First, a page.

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Re: Speech pitch rate speedup

From: Jon Gunderson <jongund@ux1.cso.uiuc.edu>
Date: Fri, 14 Apr 2000 08:45:09 -0500
Message-Id: <4.1.20000414083636.00b30d40@staff.uiuc.edu>
To: Harvey Bingham <hbingham@ACM.org>
Cc: w3c-wai-ua@w3.org
Harvey,
I think the ideas are good, but I have a few concerns abouting adding these
requirements at this time:

1. The suggestions expand the scope of current checkpoints and so there are
new requirements on user agents.  We are already wrestling with a number of
potential changes to scope of the different checkpoints in the document.
These changes turn out to be significant we may need to take a step back in
the process.  To avoid taking a step back we want to minimize the number of
changes in scope and keep the document is moving foreward.

2. I don't think the group has the time or the resources at this time to
carefully understand the impact of the proposed changes.  We already have
enough on our plate and we need to stop somewhere.

Jon


At 01:54 AM 4/14/00 -0400, you wrote:
>For the record, I mentioned audio speedup at the face-to-face and now
>recommend:
>
>1. Add "narrated or " before "synthesized speech" in checkpoints 4.9,
>4.10, and 4.11.
>
>2. Allow speedup of speech in 4.5. [Ian feels this is change of scope,
>too big a change for this version.]
>
>
>Synthesized Speech
>
>Consider extending the three checkpoints there to include narrated speech
>when we are not trying to synchronize it with video.
>
>4.9 Allow the user to configure [narrated or ]synthesized speech playback 
>rate [Priority 1].
>
>One difference to the user between a naturally recorded (narrated) audio
>track and synthesized speech is that the former, as it includes more 
>articulation distinctions, may support larger playback rate change. On the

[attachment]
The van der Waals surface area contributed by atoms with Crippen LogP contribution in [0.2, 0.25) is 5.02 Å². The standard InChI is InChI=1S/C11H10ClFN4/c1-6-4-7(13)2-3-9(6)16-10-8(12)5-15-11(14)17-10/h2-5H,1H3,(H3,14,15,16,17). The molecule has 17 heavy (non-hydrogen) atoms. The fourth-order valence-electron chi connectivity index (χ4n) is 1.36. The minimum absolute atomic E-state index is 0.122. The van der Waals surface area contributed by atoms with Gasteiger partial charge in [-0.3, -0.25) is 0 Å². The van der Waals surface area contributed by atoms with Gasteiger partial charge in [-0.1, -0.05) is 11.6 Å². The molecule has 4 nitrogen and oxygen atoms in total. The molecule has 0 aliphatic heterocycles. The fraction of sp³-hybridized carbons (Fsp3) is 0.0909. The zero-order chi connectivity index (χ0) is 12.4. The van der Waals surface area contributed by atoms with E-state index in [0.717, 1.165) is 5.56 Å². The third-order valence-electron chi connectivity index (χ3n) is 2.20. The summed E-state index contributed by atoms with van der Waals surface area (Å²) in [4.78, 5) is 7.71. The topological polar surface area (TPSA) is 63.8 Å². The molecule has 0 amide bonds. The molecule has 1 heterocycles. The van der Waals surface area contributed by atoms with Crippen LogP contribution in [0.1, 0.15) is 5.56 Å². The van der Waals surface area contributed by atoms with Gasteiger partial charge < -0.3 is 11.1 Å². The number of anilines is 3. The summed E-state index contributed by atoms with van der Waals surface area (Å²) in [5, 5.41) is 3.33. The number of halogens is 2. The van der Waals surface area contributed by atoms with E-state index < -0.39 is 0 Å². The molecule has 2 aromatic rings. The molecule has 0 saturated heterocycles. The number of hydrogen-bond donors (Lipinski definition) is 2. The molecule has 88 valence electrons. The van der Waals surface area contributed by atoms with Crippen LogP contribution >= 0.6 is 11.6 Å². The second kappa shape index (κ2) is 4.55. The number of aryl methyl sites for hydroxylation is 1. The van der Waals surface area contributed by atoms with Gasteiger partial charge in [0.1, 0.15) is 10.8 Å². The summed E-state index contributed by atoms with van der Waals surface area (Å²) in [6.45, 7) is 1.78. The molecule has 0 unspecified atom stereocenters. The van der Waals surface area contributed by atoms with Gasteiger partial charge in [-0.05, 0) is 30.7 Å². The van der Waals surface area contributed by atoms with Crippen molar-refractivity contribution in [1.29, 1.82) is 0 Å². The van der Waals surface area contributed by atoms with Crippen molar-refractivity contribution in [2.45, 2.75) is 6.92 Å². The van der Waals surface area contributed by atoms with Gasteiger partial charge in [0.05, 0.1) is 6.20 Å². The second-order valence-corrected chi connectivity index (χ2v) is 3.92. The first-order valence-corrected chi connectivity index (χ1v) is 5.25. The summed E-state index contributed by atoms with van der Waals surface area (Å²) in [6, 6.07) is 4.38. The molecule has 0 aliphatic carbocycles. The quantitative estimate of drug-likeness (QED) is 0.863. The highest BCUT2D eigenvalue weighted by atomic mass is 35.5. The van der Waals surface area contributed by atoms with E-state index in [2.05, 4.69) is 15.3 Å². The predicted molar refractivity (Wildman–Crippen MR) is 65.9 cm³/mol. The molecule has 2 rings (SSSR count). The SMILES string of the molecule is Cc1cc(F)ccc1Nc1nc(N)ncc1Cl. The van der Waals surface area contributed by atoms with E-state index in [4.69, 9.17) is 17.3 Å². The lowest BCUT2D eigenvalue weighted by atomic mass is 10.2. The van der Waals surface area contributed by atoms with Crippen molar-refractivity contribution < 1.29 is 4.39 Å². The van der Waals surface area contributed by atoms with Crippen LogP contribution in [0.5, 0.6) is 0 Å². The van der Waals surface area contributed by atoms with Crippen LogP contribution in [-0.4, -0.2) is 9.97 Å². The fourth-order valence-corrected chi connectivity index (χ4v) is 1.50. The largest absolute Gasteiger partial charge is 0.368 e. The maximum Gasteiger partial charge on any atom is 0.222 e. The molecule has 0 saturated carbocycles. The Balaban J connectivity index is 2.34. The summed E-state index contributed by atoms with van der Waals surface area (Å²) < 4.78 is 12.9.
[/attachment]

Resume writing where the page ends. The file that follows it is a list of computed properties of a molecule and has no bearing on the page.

>other hand, synthesized speech has more liberty to alter where
>it stretches, where it shrinks, and how extremely it uses pitch shift to
>indicate punctuation.
>
>4.10 Allow the user to configure [narrated or ]synthesized speech volume.
>
>That certainly can be generalized to include natural speech.
>
>4.11 Allow the user to configure [narrated or ]synthesized speech pitch, 
>gender, and other articulation characteristics. [Priority 2]
>
>This too works, with a caution that pitch and gender are related. [Doubling
>the frequency of a male tenor makes a reasonable approximation of a
>female soprano.] Also, halving the frequency reduces the amount of 
>potential speedup, as it takes longer to express the intelligible parts of 
>phonemes. Increasing pitch adversely effects those with high frequency 
>hearing loss.
>--------
>In the next revision we expand the consideration of 4.5 slowing down audio 
>streams [P1] to also permit speeding them up, and to allow the user to
>change the rate while listening. This may be problematic when synchronizing 
>with video or animations. [It may be harder to decide what to chop/stretch
>for arbitrary rate changes.]
>
>4.5 Allow the user to slow the presentation rate of audio, video, and 
>animations. [Priority 1]
>
>I consider speedup needn't be Priority 1 as generally normal or slower 
>speeds are comprehensible, the speedup just is a time-saver while passing 
>linearly through what the eye would skim past.
>
>Checking with George Kerscher, he believes the five existing players he
>mentioned that are supporting digital talking books, allow the playback
>rate range to be adjusted from 80% to 300% (which he said was 600 words
>per minute). Below the lower rate, the words recorded at normal speech rate
>when "stretched" breakup and become unnatural.
>
>As I understand the rate change done without pitch shift method is to
>alter the dead time between words, and the vowel and some consonant sound 
>durations of phonemes.
>
>There are some minimal durations below which intelligibility is lost, 
>particularly for those with deteriorated high frequency hearing [as I
>am becoming more aware!]
>
>The plosive consonants b, hard c, d, f, hard g, j, hard k, p, q, t cannot 
>be altered much.
>
>Some of the other consonants may be duration altered: soft c, soft g,
>h, l, m, n, r, s, v, w, x, y, z.
>
>
>Regards/Harvey Bingham

Jon Gunderson, Ph.D., ATP
Coordinator of Assistive Communication and Information Technology
Chair, W3C WAI User Agent Working Group
Division of Rehabilitation - Education Services
College of Applied Life Studies
University of Illinois at Urbana/Champaign
1207 S. Oak Street, Champaign, IL  61820

Voice: (217) 244-5870
Fax: (217) 333-0248

E-mail: jongund@uiuc.edu

WWW: http://www.staff.uiuc.edu/~jongund
WWW: http://www.w3.org/wai/ua
Received on Friday, 14 April 2000 09:45:25 GMT

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